ACLS Community Message for August 2023
Every other month, new developments to ChatGPT and other AI platforms ripple throughout the academy. These announcements prompt questions not only about the future of higher education, but about the future of the humanities in particular. How will these new digital tools change the ways students write their papers? Or the ways that scholars have traditionally done their research? Will humans’ capacity for critical thinking, close reading, context setting, and empathetic reasoning–bedrocks of humanistic inquiry–still hold value amidst these burgeoning technologies?
At ACLS, we recognize that the future of the humanities and interpretive social sciences has long been digital. Indeed, throughout the history of ACLS digital humanities programs, including Digital Innovation Fellowships (2006-2015), Digital Extension Grants (2015-2021), and Digital Justice Grants (2021-present), scholars have married humanistic fields with technology, offering innovative ways of conceiving, designing, and using digital tools. But doing this work in service of a more just world, one wherein the humanities are not subsumed within a dystopic technocratic future, requires us to grapple with history. Long-standing inequities related to race, gender, class, ability, and sexuality continue to shape higher education’s “digital divides.” Any aspirations towards a “digital justice,” therefore, require investment in placing digital tools and technologies in the hands of communities that have historically been alienated from them.
Our Digital Justice Grant Program is oriented towards that goal. Through the program, project teams can apply for funding that supports either start-up or established digital humanities projects that center and engage with marginalized groups. Projects funded through the program have often engaged members of those communities as co-creators of knowledge, partnering with them around digital tools that analyze and intervene in racial capitalism, colonialism, and heteronormativity, among others. In that way, they offer promising examples of the kinds of insights and practices that justice-oriented humanists can bring to bear on the digital.
Long-standing inequities related to race, gender, class, ability, and sexuality continue to shape higher education’s “digital divides.” Any aspirations towards a “digital justice,” therefore, require investment in placing digital tools and technologies in the hands of communities that have historically been alienated from them.
Supporting these efforts over the long durée is critical to a future that does not pit the humanities and technology as adversaries. Since winter 2021, our Commission on Fostering and Sustaining Diverse Digital Scholarship has convened to analyze the current challenges in providing equitable access to the creation and sustainability of digital resources and projects related to social and racial justice. Within an ecosystem where work is distributed, initiatives are independent, entrepreneurial, and often community generated, and where projects may be short lived, the Commission will offer recommendations for building resilient infrastructures (financial, technological, institutional, etc.) that support scholarship, research, cultural memory, accessibility, archiving, and preservation. Most importantly, the recommendations will also discuss how the design and function of those infrastructures need to grapple with historical legacies that have marginalized some fields of study both within and outside of the digital realm.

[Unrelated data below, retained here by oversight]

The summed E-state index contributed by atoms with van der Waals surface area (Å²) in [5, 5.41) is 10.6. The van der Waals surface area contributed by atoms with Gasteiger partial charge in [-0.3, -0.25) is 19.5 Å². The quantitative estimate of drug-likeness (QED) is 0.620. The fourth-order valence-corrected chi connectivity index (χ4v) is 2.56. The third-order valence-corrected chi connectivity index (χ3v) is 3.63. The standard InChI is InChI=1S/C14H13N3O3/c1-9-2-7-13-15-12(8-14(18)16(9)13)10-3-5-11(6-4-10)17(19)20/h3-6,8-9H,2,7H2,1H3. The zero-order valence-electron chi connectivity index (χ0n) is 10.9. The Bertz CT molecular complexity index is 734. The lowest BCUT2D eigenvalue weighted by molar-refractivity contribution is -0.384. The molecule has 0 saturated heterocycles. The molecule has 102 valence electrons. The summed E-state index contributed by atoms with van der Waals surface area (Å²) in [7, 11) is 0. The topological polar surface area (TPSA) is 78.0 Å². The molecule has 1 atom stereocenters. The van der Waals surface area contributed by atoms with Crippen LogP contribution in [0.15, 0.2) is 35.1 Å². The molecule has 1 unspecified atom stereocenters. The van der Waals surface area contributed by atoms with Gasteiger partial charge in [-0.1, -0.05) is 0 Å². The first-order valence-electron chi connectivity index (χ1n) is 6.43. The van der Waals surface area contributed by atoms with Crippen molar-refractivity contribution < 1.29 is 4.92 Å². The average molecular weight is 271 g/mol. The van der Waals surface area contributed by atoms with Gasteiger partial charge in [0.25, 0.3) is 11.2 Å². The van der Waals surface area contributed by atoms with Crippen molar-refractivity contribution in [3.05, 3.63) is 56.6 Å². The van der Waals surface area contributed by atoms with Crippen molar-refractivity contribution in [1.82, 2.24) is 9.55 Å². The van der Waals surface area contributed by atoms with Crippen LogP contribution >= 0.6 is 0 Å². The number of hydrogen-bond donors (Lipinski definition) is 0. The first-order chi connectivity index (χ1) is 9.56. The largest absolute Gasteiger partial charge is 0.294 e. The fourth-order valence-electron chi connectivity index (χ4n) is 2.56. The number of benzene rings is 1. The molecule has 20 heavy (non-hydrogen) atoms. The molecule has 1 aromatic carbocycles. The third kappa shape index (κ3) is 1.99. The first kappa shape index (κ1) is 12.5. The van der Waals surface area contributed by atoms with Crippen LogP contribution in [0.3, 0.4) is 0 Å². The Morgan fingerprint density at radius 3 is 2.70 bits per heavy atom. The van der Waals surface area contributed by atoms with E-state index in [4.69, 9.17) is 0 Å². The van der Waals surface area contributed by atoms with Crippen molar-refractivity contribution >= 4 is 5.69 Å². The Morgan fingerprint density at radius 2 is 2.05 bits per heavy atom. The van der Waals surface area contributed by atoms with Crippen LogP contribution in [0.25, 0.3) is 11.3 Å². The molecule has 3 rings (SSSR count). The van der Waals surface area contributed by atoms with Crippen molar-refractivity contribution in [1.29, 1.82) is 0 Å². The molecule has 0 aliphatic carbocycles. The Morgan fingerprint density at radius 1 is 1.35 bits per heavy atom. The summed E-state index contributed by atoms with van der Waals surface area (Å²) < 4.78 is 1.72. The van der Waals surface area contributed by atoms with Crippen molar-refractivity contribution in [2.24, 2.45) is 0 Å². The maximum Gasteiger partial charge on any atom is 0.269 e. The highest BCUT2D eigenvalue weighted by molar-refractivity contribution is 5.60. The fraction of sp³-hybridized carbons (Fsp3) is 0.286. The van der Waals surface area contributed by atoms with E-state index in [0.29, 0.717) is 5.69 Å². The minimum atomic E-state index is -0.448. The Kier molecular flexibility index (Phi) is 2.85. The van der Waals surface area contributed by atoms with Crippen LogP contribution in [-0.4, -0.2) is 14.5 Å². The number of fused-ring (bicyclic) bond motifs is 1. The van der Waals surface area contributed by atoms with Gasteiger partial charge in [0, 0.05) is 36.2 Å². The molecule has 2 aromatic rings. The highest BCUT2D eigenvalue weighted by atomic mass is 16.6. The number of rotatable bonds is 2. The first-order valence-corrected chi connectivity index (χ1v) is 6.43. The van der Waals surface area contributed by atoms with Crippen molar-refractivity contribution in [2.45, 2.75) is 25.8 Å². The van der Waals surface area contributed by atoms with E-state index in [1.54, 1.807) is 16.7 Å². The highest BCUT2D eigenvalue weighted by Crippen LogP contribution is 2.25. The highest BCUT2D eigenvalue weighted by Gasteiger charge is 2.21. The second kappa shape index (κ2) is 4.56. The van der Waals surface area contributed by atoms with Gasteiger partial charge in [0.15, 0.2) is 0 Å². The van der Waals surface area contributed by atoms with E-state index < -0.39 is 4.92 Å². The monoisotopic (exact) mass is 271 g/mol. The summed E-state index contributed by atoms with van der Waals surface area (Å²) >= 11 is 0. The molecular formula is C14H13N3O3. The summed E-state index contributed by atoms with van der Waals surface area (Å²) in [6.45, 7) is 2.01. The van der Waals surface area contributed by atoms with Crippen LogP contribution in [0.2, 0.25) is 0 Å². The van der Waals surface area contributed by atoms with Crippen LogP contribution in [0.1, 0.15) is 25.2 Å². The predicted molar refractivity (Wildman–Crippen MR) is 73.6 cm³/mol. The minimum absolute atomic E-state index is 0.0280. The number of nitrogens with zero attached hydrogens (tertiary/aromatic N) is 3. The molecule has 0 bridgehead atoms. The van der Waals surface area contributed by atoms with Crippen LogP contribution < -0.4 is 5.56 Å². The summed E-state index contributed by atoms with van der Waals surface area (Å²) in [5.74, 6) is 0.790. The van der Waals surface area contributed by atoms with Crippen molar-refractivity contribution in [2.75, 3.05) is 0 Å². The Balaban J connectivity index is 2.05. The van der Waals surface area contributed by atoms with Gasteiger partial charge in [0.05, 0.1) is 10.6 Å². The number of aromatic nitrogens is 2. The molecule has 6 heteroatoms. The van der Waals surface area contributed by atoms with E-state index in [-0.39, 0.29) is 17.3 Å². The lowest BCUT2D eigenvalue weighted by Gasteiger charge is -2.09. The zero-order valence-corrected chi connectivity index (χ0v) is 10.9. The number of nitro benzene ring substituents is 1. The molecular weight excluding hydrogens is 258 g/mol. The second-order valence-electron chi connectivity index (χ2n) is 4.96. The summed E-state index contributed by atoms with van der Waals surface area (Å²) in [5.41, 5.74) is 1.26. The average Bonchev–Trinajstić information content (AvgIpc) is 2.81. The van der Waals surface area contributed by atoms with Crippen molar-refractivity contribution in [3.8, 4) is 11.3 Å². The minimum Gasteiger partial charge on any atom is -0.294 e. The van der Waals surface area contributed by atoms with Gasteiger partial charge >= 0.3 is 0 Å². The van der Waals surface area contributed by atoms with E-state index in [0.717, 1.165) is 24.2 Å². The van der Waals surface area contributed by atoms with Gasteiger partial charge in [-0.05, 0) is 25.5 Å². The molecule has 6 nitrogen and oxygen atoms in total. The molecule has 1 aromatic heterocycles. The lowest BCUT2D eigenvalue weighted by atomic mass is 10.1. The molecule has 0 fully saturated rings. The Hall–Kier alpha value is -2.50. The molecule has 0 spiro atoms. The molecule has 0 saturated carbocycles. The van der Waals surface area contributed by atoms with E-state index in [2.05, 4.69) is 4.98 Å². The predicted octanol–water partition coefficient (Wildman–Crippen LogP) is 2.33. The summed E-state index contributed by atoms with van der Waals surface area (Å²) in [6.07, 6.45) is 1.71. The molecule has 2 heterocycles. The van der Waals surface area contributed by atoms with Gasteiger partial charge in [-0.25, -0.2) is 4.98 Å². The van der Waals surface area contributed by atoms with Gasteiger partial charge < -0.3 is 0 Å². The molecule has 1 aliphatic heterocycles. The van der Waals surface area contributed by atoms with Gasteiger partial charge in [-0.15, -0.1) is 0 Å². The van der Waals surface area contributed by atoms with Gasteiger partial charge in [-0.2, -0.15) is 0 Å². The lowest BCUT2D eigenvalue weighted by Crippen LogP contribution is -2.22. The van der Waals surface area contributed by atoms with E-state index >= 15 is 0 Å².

While the Digital Justice Grant Program provides access to digital resources, the Commission seeks to understand what networks, relationships, programs, and infrastructures throughout higher education might bolster the ecosystem that both start-up and long-standing digital projects inhabit. What do we need structurally that would move us beyond mere access to digital tools? How can we encourage a restorative and sustainable experimentation with technology that opens avenues for more transformative relationships to the past, present, and future?
As the opening of the next Digital Justice Grant competitions steadily approach (ACLS will start accepting applications on September 15), the Commission’s emphasis on investing in infrastructure to sustain digital work is a top priority for the program. In that way, the competition’s added dimension of “capacity building” will prompt applicants to articulate what such activities might look like within the specificity of their institutions, whether they be large research universities or small community colleges.
New developments around AI and other digital tools will continue to surface over the coming months and years. As we head into another academic year, waiting to see how these innovations play out on campuses across the nation, we can also find resolve in the intentionality that humanistic fields offer us. In doing what humanists do best–naming how systems of power and privilege move through our world–we are well poised to face, embrace, and empower ourselves with technology.
ACLS Program Officer for Higher Education Initiatives
Keyanah Nurse is Program Officer for High Education Initiatives. She contributes to a variety of ongoing efforts at ACLS to intentionally design programs and initiatives for an equitable academy, including leading the Digital Justice Grant Program and co-leading the Intention Foundry.
Register for upcoming information sessions and webinars, view examples of application components, sign up for competition updates, and more.